Trump Mulls Taking Action on Homelessness in California

Since the ultra-left governments of Los Angeles and San Francisco can't bring themselves to do what's necessary to address the crisis of homelessness in California, the Trump administration may end up doing it for them.

CBS Los Angeles:

The White House is reportedly looking to become more actively involved in the homeless crisis in California.

Speaking at a Politico event Monday evening in Beverly Hills, Los Angeles Mayor Eric Garcetti's chief of state Breelyn Pete said a “very large delegation” from the Trump Administration was in town for a scheduled meeting on homelessness, according to Politico.

The delegation – which reportedly includes White House, Department of Housing and Urban Development, and Domestic Policy Council officials – are expected to hold talks with the mayor’s office, Politico reported.

Pete reportedly told the crowd at the United Talent Agency event that talks will focus on “homelessness and sanitation deployment and Skid Row engagement”.

Incredibly, typhus — a medieval disease almost completely eliminated when U.S. cities started to pay attention to basic sanitation — has made a comeback in California and has reached epidemic status.

Other diseases are also making a comeback in California.

Global Research:

Despite hundreds of millions of dollars flowing through Los Angeles to stem the rising tide of  homelessness, a resurgence of medieval diseases has the city – and neighboring states – on edge. Typhoid fever and typhus, borne by fleas, body lice, and feces, are turning the once glitzy and glamorous city into a third-world worthy environment. Yes, Typhoid Mary is back, in a sense, living on the streets and wreaking havoc on unsuspecting people in the Golden State.

These diseases, along with an uptick in tuberculosis, hepatitis A, and staph, are easily and rapidly spread and have wide-reaching consequences. They’re highly contagious and can infect anyone through casual contact.

Are you ready for a leprosy outbreak in La La Land?

The Hill:

According to the CDC, there are between 100 and 200 new cases of leprosy reported in the U.S. every year. A  study just released from the Keck Medical Center at the University of Southern California looked at 187 leprosy patients treated at its clinic from 1973 to 2018 and found that most were Latino, originating from Mexico, where the disease is somewhat more common, and that there was on average a three-year delay in diagnosis, during which time the side effects of the disease — usually irreversible, even with treatment — began to occur.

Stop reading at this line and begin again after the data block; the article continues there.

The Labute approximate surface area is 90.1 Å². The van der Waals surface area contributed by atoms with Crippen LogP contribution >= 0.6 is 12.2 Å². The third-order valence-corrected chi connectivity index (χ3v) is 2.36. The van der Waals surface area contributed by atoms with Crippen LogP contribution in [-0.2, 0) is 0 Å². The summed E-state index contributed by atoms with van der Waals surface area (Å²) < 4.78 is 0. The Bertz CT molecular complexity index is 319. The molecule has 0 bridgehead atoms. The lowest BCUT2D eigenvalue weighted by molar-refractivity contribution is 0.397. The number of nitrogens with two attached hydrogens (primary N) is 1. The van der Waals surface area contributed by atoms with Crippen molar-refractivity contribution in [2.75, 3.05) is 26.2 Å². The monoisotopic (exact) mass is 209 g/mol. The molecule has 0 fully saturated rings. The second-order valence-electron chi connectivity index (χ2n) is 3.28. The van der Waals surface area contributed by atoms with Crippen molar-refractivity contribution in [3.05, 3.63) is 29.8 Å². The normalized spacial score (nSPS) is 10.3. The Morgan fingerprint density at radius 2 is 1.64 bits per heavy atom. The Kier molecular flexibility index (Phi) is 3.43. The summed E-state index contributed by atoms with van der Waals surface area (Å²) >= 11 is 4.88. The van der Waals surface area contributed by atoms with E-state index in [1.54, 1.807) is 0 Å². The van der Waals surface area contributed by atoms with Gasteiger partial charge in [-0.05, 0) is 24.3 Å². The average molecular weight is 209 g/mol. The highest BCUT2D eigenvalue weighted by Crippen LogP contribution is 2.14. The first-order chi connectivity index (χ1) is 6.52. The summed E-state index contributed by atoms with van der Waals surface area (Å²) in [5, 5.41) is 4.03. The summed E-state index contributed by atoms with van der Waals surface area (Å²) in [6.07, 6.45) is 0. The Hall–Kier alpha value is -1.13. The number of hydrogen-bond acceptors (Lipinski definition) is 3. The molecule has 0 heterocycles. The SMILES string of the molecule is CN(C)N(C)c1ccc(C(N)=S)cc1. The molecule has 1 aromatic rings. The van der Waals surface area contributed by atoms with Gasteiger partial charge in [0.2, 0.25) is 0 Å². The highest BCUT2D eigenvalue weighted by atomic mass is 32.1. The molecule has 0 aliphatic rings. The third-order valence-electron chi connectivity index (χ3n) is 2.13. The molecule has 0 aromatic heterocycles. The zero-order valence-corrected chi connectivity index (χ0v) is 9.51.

Disease, unaffordable housing -- this does not have to happen. It happens because the radicals running these gigantic metropolises don't want to offend or hurt the feelings of people by pointing out they shouldn't piss or crap on the sidewalk and should take a bath once in a while.

Rather than allow the homeless to create zones that are uninhabitable, the feds may order the removal of tent cities like this one in LA.

Tents housing homeless line a street in downtown Los Angeles. The number of homeless people counted across Los Angeles County jumped 12% over the past year to a total of 58,936. (AP Photo/Richard Vogel, File)

This comes on the heels of  a Washington Post report indicating President Trump has ordered a “sweeping crackdown” on homelessness statewide, including discussions on federal involvement “to get homeless people off the streets of Los Angeles and other areas and into new government-backed facilities”, officials told the Post.

Among the proposed plans is an effort to raze existing homeless camps in the city and move people into government-backed facilities, according to the Post.

In July, Garcetti told CBSLA he would “welcome [Trump’s] involvement” in the issue and “would be more than happy” to invite the president himself to walk the streets of L.A.

Let the heartless Trump bulldoze those tent cities and forcibly move people into cleaner facilities. Garcetti and other radical leftist mayors can wash their hands of doing what must be done to make life livable in these cities again.

This effort would scratch the surface and address only the symptoms of the problem. Making building housing attractive and profitable is what's desperately needed -- a language that Garcetti and his fellow liberal mayors can't speak.